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Burnaby Mountain fire stations running on time, on budget: City

The update recently came from the General Manager of Lands and Facilities

Burnaby Fire Department trucks line up for a photo op. City of Burnaby.

Residents of Burnaby Mountain can look forward to two fire stations in the first half of 2024–and so far, things are on time and on budget, according to the City.

Fire Station 4 will replace the old Fire Station 4 at Duthie Ave. near Montecito Dr. and will start operating early next year. The brand new Fire Station 8 will begin serving the UniverCity community and SFU five months later. A temporary Fire Station 8 has been operating in the area since February of this year.

Speaking at SFU StreetFest! on Sept. 15, Burnaby City Coun. Maita Santiago said, “earlier this year, we also marked an important milestone … with the opening of a temporary fire hall right here on Burnaby Mountain. This will serve as the base of operations while a permanent fire hall is built to serve this growing community. Having emergency responders right here on the mountain will help us keep this community safe as SFU and UniverCity continue to grow.”

With the UniverCity community now home to 7,000 residents, having first responders and emergency services up on the mountain is essential.he new station 8 will be closer to UniverCity and serve that community and SFU—which is much needed with over 30,000 students and 3,000 faculty and staff commuting to and from a busy Burnaby campus. .

According to General Manager of Lands and Facilities for the city James Lota, “the decision to use a new contracting method to take advantage of the economies of scale and build two fire halls at once was a bit of a pioneering decision for the city of Burnaby and cities in general. We took a bit of a risk, and it looks like it’s paying off.”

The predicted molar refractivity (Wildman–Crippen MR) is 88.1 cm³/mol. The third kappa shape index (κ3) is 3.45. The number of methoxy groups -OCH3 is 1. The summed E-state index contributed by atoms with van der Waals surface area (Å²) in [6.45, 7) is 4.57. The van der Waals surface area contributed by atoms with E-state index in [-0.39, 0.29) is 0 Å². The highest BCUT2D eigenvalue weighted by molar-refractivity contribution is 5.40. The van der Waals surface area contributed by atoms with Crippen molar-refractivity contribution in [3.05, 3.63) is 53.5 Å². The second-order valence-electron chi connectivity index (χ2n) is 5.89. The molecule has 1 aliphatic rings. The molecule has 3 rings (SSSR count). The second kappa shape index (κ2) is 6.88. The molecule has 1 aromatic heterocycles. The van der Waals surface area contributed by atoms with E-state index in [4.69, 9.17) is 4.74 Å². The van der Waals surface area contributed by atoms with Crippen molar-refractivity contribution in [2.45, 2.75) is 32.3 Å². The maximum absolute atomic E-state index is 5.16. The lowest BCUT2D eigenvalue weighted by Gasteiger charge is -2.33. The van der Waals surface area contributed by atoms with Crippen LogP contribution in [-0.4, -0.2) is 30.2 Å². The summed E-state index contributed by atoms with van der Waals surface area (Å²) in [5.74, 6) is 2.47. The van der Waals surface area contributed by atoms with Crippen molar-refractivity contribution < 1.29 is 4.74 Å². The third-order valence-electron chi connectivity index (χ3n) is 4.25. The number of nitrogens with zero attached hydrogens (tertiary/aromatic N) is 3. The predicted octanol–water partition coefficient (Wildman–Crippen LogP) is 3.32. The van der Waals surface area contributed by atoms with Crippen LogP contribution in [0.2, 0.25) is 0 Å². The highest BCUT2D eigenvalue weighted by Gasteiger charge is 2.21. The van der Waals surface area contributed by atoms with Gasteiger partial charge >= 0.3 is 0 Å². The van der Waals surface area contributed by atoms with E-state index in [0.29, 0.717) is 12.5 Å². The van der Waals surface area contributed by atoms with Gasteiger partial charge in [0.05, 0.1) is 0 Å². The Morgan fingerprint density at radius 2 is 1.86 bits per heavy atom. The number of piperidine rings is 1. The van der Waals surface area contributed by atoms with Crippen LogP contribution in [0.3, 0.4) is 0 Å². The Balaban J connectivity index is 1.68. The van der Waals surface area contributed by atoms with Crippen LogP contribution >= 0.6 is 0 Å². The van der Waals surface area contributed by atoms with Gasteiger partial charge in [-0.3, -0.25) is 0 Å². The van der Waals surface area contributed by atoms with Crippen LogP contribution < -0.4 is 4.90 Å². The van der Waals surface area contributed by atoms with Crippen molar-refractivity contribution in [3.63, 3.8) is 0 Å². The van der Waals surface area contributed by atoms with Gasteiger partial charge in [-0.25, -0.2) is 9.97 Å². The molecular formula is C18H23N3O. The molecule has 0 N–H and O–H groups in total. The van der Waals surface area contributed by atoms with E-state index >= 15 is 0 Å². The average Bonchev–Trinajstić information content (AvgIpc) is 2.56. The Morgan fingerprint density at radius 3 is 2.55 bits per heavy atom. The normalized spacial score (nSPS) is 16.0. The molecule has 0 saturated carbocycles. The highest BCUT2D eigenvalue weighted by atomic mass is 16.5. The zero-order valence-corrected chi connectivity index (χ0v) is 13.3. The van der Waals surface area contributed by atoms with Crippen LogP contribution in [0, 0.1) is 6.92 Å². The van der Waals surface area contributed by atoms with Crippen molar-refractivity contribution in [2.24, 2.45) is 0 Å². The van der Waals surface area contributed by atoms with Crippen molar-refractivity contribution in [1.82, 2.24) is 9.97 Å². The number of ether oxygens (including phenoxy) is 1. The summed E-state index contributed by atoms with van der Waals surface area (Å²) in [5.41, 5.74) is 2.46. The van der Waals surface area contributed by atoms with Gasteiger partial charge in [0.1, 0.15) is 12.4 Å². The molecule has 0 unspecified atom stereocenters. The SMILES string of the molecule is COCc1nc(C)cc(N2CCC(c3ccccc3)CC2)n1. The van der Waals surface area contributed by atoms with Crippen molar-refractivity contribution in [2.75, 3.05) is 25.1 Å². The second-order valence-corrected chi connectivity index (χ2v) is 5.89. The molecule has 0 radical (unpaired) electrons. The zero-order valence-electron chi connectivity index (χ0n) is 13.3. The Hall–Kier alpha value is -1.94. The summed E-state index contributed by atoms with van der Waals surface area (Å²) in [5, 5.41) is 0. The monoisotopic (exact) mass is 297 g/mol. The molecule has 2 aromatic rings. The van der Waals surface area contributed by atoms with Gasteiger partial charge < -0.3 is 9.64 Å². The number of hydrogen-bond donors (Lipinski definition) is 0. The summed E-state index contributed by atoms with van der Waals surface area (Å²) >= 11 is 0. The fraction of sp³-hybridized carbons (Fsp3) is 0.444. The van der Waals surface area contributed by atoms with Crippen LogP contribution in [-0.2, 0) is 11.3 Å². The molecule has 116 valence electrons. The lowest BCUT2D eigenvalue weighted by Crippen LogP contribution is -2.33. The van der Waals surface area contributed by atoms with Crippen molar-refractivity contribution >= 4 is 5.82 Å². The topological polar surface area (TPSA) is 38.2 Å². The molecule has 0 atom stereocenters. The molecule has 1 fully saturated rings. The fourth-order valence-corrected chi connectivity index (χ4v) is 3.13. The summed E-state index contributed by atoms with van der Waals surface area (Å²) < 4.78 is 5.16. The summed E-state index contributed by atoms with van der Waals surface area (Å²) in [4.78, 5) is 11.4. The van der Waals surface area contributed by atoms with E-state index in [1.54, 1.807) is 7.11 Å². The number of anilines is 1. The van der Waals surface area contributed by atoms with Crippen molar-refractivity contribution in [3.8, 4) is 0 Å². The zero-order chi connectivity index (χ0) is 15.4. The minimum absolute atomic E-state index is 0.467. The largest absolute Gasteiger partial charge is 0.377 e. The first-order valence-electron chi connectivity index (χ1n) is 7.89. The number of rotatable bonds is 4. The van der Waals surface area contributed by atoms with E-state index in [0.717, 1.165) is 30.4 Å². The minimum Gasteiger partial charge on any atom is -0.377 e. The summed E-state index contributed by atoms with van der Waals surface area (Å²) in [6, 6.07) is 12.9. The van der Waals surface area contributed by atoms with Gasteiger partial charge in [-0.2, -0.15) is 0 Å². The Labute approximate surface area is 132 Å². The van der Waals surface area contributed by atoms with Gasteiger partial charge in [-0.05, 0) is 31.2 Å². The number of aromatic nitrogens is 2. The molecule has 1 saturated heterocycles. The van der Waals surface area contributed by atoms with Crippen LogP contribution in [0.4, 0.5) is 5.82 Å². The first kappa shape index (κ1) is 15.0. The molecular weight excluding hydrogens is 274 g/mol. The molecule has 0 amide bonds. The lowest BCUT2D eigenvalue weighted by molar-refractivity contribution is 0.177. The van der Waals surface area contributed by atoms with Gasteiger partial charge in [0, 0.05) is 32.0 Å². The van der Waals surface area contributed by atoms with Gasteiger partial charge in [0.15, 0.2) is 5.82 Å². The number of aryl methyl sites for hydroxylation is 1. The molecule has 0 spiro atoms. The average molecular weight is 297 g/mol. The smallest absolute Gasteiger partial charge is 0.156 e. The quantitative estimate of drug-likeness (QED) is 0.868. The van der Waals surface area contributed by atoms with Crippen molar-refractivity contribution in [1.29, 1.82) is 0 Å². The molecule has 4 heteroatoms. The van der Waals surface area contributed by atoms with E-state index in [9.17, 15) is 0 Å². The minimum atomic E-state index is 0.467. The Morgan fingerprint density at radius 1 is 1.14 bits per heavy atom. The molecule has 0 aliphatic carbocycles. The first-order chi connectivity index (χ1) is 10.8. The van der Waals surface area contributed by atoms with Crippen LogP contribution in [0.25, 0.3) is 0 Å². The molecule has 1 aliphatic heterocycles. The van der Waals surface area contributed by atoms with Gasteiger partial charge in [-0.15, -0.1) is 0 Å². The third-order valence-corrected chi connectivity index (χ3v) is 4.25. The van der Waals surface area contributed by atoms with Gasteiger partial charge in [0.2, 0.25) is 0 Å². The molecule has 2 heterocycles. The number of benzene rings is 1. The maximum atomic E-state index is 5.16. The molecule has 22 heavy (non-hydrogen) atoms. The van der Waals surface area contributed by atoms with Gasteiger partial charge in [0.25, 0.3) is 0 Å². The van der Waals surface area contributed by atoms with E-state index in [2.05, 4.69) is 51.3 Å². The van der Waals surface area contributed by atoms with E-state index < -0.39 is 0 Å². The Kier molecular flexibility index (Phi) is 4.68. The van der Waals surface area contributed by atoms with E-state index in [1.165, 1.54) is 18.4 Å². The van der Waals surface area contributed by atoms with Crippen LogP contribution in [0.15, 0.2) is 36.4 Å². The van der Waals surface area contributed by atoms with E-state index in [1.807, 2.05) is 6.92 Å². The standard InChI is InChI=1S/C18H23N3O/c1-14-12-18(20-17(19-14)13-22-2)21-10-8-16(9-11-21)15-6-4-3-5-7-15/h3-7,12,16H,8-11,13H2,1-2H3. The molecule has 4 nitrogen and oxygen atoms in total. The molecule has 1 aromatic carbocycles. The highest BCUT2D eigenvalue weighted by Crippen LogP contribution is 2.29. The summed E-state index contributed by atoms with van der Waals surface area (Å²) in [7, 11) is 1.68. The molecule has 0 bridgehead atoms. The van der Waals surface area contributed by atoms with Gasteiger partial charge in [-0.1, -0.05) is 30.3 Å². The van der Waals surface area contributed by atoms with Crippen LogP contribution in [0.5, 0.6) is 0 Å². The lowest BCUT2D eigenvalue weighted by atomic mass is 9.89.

In reference to the economies of scale, Lota noted the two fire stations will be almost identical, built using the same contractors, design, and construction. By doing this, the city was able to build the two stations, stay well below the original budget, and get them both done within a record period, which is two years. “The original budget for both fire halls was $60M, and we’re coming in under that. One of the reasons why both projects are on schedule and on budget is because we took advantage of the economies of scale, and the two fire halls are sister fire halls; they’re almost identical. So we’re building the same fire hall twice,” Lota told the Beacon.

However, Lota did not say exactly how much the city would be saving. When The Beacon reached out to the city for more information, Public Affairs Manager at the City of Burnaby, Chris Bryan responded, “the projects are on track to come in under budget—however, work is still ongoing and therefore we may encounter delays or complications which could affect the final cost. Once the project is complete, we’ll be able to share the final cost with you.” It is worth noting that while there is currently a temporary fire station on Burnaby Mountain, it does not operate at total capacity and does not have the same number of firefighters or equipment planned for the permanent one.

The new site for Fire Station 4 is located directly adjacent to the Trans Mountain Tank farm. In previous years, locals have expressed concerns that the tank farm may pose a fire risk to the community. Built on Duthie Avenue in 1956, the old Fire Station 4 is at the end of its life and requires an upgrade. According to Lota, the community has welcomed the decision to build the two new fire halls. “Everything I’ve heard from the community is that they like the comfort of having emergency services close, especially with the growing UniverCity community there.” The new Fire Hall 4 will start operating in the first quarter of 2024, while Fire Hall Eight is scheduled to be operational in Q2 of 2024.

Lota added that the city took a risk by using a new method of integrated project delivery. “You pull the whole team together on day one, and the contractors, owner, and architect all work together to design and build right throughout the entire process. The theory is that you can get to design and construction faster, and your budget stays more under control because everyone’s been involved since day one. Because of the tight timeline, I mean delivery of a fire hall in two years is unheard of in local government and Burnaby, but that was the goal.”

This piece was made possible by the Local Journalism Initiative.

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